What do most people not understand about working in international business?
First, there is a tendency to underestimate the cultural aspect of doing business. We can teach how to use business models and tools, but cultural nuances are critical to success. Secondly, developing countries are producing highly competitive and successful companies. To believe that the U.S., Europe or Japan will continue to dominate in business development is a naïve perspective in today’s world.
You were recognized as a Fulbright Scholar in 2015 - what does that accomplishment mean to you?
Any time you are recognized by peers and others on a national and/or international basis it is quite an achievement. The Fulbright Scholar program is highly competitive, and it challenges you to put forth an exceptional application. I thought about the program for two years before actually applying. I knew that if I got accepted it would be an incredible opportunity for me, but I was also going to be representing SNHU. I wanted SNHU leadership to know that I would be representing them in the best possible way.
What did you do during your time as a Fulbright Scholar? How has that time added to your professional and personal experience?
The primary focus was teaching both graduate and undergraduate courses, along with conducting research on investment promotion agencies in Botswana. What I quickly learned was that I could get involved in as much as I wanted during my stay. I volunteered to review and interview doctoral candidates, I supervised undergraduate thesis projects and I got involved in community projects.
One of the highlights was working on a GoFundMe project for a children’s orphanage. My Fulbright status allowed me to meet key decision makers in Botswana government, upcoming entrepreneurs and professionals across many industries. I had the opportunity to present my research at a conference in Kenya and I got to interact with academics all across Africa. I am still in contact with my colleagues from the University of Botswana and most of the people that I met while there. I’ve encouraged some of my students here to study topics that are important to businesses in Africa. I have been back to Botswana since my time as a Fulbright and I will in evidently return again.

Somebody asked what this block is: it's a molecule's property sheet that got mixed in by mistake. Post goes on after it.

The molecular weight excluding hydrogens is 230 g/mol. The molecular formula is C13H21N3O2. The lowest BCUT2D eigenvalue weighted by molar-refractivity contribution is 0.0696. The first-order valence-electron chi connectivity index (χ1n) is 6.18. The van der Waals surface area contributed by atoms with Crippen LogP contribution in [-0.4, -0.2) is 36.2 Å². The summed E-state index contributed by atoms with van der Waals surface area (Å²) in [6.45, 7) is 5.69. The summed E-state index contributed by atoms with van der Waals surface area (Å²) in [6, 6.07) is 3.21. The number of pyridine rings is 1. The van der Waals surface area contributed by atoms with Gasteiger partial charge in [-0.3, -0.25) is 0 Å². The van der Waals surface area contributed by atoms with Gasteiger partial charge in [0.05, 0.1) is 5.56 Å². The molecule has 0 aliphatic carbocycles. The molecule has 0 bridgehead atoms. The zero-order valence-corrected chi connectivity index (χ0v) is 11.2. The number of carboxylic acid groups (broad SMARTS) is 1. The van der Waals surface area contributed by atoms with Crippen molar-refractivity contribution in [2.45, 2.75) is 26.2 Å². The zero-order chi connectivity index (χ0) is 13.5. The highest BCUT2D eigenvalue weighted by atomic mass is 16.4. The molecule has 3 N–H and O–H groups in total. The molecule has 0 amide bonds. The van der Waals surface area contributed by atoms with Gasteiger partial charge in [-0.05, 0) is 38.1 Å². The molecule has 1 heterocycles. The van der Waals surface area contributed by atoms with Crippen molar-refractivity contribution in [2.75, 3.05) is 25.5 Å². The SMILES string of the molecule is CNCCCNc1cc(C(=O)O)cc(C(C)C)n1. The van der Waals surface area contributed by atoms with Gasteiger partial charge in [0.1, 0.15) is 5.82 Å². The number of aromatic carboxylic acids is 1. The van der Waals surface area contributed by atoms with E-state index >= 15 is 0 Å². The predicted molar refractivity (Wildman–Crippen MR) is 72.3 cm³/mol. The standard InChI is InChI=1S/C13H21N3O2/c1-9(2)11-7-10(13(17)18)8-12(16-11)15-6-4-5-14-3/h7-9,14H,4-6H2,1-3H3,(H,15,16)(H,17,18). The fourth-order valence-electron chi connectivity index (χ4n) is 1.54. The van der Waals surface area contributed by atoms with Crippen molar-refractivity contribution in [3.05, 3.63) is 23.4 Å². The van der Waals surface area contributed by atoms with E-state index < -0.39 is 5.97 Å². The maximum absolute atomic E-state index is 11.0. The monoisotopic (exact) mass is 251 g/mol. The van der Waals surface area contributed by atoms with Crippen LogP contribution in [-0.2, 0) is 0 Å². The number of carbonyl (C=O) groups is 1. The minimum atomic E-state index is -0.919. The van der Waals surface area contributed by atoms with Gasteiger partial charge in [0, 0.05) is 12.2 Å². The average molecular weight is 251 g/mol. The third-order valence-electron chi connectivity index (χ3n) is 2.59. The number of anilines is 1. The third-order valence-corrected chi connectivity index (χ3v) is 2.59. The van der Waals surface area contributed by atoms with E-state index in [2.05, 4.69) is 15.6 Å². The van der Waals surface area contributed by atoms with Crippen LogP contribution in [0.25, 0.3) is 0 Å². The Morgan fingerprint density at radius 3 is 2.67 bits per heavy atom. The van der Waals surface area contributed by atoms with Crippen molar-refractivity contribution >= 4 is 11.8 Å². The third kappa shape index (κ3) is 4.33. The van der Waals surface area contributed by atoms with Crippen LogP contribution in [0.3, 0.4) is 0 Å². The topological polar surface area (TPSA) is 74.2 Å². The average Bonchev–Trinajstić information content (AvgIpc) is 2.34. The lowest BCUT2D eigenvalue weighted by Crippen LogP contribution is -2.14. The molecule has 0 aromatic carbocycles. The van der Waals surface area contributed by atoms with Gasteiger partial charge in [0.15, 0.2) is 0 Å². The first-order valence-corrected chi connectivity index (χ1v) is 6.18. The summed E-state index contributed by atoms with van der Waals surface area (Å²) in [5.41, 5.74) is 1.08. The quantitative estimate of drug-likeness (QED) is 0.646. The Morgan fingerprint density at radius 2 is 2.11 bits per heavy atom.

While the Fulbright assignment was not my first time in Africa, being there has been a catalyst for taking on projects in support of our Global Education Movement program. But it was not all work. I went on several safaris, visited a number of countries and took part in many cultural activities.
What do you enjoy doing when you’re not working?
I consider myself an amateur photographer. My grandfather gave me my first camera when I was about 6 or 7 and I have been taking picture ever since. I’ve taken incredible pictures on my international travels. I often go to locations that I have seen in magazines and photograph those locations as well as finding locales off the beaten track to photograph.
What is one (or two) books every international business student should read?
Years ago, I might have had a list of books I would suggest, but today my suggestion is for students to listen to the news. I think students need to read about global issues on a daily basis. Personally, I listen to the news several times during the day. I read about what businesses are doing in different parts of the world. I follow the global stock market and I listen to what issues face governments abroad, particularly as it relates to doing business in their part of the world. When I travel, I always read local newspapers and then follow news at home on digital sites.
Why is education important to society as well as to you personally?
Education is our key to making changes in our global society. It can be a spark for creative ideas, an opportunity to hear viewpoints similar or different than our own, and a chance to grow beyond where we are today. The way in which we are becoming educated is and will continue to change. Years ago, online education would not have been considered a viable option. Neither would providing degree programs in refugee camps. Education is a continuous process throughout our lives. At times it will be formal, other times informal, just as long as we keep learning something new.
Joe Cote is a staff writer at Southern New Hampshire University. Follow him on Twitter @JoeCo2323.
Explore more content like this article
What Are the 4 Ps of Marketing and Are They Relevant?
The 4 Ps of marketing refer to the traditional elements surrounding a service or product that a business owner or marketer has to consider and evaluate to succeed.
Mom, Career Goals Motivate SNHU Grad to Finish Her Bachelor's Degree
Just a year after she decided to go back to school, Shereka Johnson-Bean ’20 is preparing to submit the final project for her bachelor’s degree.
CJ Experts Lead a Virtual Discussion on Domestic Violence During COVID
Southern New Hampshire University’s (SNHU) Contemporary Justice series hosted a virtual round-table discussion on domestic violence in June with students across social science disciplines and local leaders who work in law enforcement, judicial and victim advocacy roles.